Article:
So the modern human wakes up to a double-shot espresso (with saccharine instead of sugar – reduced calories, you know), coupled with this mind-awakening shower, takes a Prozac with breakfast to feel charged up, head up to office, more lattes and coffees to remain perky, and finally comes back home, uses aroma-therapeutic bath lotions to wind down and relax, listens to slow jazz in ambient-controlled lighting and temperature, does yoga and meditate to give the mind a peaceful serenity, before popping a sleeping pill to slumber in magnetic mattresses that improves the body energy field. Next morning, the cycle repeats.

Francois Brunelle – Lookalike Project

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Photographer Francois Brunelle is a Canadian photographer that shoots photos of two people who are not related, however they look alike. Several years ago, someone mentioned to Francois that he looked like Rowan Atkinson, most known as “Mr. Bean”. This intrigued Mr. Brunelle and he started the “I’m not a look-alike project”. Once he has acquired about 200 photos, he plans to publish them in a book. If you look at the examples included here, these strangers could easily pass as siblings. If you just showed me the pictures, I would immediately think they were twins.  The photos have no editing other than touch up for distractions like dust etc.

Francois is interviewed here by CBCTelevision.

 

It is just fascinating to see these pictures of unrelated people that look alike.

 

Tamara Stomphorst   Sandra Meines 2010

Tamara Stomphorst Sandra Meines 2010

 Yves Megert (left) and Remi Bacon,  2001

Yves Megert (left) and Remi Bacon, 2001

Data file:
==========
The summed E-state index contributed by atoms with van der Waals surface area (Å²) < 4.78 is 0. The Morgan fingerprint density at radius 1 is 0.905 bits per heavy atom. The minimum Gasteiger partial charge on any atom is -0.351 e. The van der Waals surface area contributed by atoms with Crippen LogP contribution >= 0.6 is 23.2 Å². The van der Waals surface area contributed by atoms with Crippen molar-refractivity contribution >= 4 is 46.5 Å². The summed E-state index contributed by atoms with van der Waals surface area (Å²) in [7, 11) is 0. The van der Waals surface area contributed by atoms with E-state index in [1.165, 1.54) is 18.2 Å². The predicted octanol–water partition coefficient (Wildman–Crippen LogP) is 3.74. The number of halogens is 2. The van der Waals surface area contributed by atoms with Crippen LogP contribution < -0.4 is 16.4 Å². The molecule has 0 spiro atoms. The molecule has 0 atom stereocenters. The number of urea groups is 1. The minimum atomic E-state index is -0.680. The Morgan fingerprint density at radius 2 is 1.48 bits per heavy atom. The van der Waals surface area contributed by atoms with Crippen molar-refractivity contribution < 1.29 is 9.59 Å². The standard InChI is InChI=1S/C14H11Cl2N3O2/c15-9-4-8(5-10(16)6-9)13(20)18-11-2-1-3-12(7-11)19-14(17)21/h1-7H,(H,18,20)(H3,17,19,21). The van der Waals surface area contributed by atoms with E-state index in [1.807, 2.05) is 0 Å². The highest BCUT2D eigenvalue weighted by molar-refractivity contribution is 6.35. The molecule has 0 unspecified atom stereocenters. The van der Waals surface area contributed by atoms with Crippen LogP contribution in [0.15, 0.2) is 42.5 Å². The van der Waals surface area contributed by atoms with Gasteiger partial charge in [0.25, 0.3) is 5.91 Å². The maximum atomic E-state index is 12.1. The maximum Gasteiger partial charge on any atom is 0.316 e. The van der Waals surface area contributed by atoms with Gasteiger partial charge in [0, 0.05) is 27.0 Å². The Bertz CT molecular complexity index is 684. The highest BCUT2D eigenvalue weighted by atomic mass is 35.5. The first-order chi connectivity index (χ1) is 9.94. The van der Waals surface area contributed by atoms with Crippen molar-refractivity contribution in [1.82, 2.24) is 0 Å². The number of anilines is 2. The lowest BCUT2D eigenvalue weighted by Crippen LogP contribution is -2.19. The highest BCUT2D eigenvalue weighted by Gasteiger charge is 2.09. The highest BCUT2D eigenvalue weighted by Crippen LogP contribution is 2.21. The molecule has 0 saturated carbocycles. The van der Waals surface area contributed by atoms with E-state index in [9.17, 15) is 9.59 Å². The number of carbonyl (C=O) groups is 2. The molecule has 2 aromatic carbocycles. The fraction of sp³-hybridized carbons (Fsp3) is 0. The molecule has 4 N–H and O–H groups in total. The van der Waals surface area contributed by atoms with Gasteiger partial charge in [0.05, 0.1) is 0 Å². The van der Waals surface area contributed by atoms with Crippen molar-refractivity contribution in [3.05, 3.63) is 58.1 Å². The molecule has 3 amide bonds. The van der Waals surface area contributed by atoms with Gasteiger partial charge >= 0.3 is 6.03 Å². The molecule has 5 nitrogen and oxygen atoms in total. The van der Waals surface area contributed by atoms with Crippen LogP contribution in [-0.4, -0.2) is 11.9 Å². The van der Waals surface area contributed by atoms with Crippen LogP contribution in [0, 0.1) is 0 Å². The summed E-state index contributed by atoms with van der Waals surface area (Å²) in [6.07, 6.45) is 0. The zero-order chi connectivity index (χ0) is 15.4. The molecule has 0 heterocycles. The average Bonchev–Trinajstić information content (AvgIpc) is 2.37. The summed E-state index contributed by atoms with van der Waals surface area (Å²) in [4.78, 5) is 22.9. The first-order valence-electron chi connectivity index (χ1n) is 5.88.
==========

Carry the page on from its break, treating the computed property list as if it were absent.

Marie Chantal (left) and Nancy Paul, 2004

Marie Chantal (left) and Nancy Paul, 2004

Nathaniel and Edward, 2003

Nathaniel and Edward, 2003

Edith Prefontaine and Stefanie Tremblay, 2001

Edith Prefontaine and Stefanie Tremblay, 2001

Stéphane Morin and Claude-Simon Langlois.

Stéphane Morin and Claude-Simon Langlois.

Marcel Stepanoff and Ludovic Maillard, 2005

Marcel Stepanoff and Ludovic Maillard, 2005

Frederick Hryszyn and Justin Ford, 2004

Frederick Hryszyn and Justin Ford, 2004

Jean Vachon  and Jacques-Dominique Landry

Jean Vachon and Jacques-Dominique Landry

Remy Girard and Gabriel Guibert, 2003

Remy Girard and Gabriel Guibert, 2003

Valerie Carreau and Jean-Phillippe Royer, 2004

Valerie Carreau and Jean-Phillippe Royer, 2004

Sarah Fournier and Alan Madill, 2005

Sarah Fournier and Alan Madill, 2005

 

 

 

 

 

As of December 2012, Francois is still looking for look-alikes for his “I’m not a look-alike project”.

 

 

Hanging Cars

A friend asked me something about hanging installations & displays, and I got reminded of these two fine examples of hanging cars. Both are demonstrations of technical engineering feat that has combined spectacularly with design aesthetics.

The first is the suspended Honda F1 car, exploded view. The idea is not new, but I guess from the reaction these pictures garnered online, every time something like this appears it still captures imagination and still awes.

suspendedcars
[More pictures at Uêba]

The second one, a more permanent fixture, is the Volkswagen Glass Factory in Dresden. Manufacturing the high-end VW model Phaeton, the factory is dedicated to showcasing its manufacturing processes and the amount of engineering that goes into each car. It’s probably only the Germans who can keep the place so clean and well-presented.

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[Check out this forum posting – more information and pictures]